Equine Dental Care

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Okanagan Equine provides full-service dental, usually understanding sedation and with both power and hand tools as needed.

Equine dentistry is a required part of your horse’s routine health maintenance that includes annual vaccinations, internal and external parasite control, as well as regular farrier care. There are basically two reasons why dental care is required in the modern horse. One is for health reasons and the second is for improved performance while using the horse.

A regular oral examination with dental treatment is necessary because of the anatomy of the horse’s mouth and the rations we feed to the modern horse.

Research has shown that regular dental imbalance corrections and maintenance improve feed efficiency by 10-35% and that it can extend the useful life of the teeth by 5-10 years. This is one of the reasons we now see horses living to 25 or 30 years or more in good health. It is very good value for veterinary dollars.

Not all horses with dental issues show clinical signs of a problem. A regular plan for oral examinations and treatments should be included in basic health maintenance for your horse.

The anatomy of the horse’s teeth is that the upper cheek teeth (molars and premolars) are set wider apart than the lower cheek teeth.

Which horses need dental examination and how often is open to debate. All horses, not just horses that display signs of dental disease, require dental treatment at a regular interval. One of the most damaging myths about horse care is that your horse will show outward signs when it has sharp points or malocclusions in its mouth. This is not always the case. Cheek teeth erupt at approximately 4-6 mm annually resulting in significant enamel points within a year. By the age of 5 years, all the permanent teeth are in wear and every horse should have had at least one thorough oral examination under sedation to identify those with malocclusion problems that will require closer follow up.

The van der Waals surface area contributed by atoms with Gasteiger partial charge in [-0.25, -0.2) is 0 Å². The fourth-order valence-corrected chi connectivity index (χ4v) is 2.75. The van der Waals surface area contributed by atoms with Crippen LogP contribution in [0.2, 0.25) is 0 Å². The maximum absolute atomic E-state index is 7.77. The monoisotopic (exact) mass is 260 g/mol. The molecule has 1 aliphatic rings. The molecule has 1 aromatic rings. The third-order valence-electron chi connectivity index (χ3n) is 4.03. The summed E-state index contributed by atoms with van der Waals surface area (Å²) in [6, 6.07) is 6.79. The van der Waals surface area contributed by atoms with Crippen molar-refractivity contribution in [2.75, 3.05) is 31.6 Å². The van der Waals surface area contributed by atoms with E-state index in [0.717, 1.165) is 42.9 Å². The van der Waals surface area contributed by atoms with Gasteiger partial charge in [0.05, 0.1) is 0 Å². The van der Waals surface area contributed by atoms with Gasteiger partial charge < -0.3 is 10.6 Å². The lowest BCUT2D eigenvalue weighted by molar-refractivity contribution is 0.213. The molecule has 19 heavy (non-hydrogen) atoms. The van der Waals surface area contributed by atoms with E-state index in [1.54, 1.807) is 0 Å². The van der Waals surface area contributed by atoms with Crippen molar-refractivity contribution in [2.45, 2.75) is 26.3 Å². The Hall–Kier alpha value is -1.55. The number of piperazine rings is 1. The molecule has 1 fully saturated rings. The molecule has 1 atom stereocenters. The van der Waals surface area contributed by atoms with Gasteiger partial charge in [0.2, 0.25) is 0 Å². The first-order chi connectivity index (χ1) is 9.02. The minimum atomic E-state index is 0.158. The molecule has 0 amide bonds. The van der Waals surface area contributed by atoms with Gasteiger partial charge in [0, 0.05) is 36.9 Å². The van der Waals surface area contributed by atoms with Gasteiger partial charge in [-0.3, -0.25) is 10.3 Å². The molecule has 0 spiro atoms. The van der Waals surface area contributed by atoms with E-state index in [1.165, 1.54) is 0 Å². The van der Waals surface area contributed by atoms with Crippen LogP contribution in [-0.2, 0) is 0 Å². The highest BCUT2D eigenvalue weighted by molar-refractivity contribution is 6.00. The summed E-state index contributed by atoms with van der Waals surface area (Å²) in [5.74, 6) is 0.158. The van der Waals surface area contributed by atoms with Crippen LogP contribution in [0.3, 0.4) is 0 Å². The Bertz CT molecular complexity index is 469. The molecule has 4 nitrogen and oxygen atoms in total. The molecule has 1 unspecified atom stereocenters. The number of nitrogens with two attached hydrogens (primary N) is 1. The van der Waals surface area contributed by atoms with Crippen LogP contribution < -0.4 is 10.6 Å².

It is also best to catch a dental problem when the horse is young as many serious malocclusions can be remedied if identified early. Sedation allows for a more protracted visual examination and allows digital palpation of the teeth and oral cavity. Manipulation of the mandible to assess cheek teeth occlusion is much easier and more informative under the relaxation sedation provides.

All horses over two years of age would likely benefit from an oral examination with a dental float (sharp enamel points and developing transverse ridge reduction) if they haven’t been done in the past six months. Saddle horses and performance horses in work require annual dental not only from the aspect of improved health and longevity but because a balanced mouth improves performance and suppleness while under tack. For high-level performance horses, biannual enamel point reduction dentals provide the highest comfort level for the horse.

There are obvious benefits to doing a dental float on young horses entering training. The upper cheek teeth in young horses tend to be softer and develop large, very sharp enamel points that can be a real source of pain when external pressure from a halter or headstall is applied. A bit also alters the commissure (corners) of the mouth, so the tissue can impinge on the front of the teeth and cause pain. Horses that are retired or out of work and have no recurring malocclusion problems may only need to be examined every two years.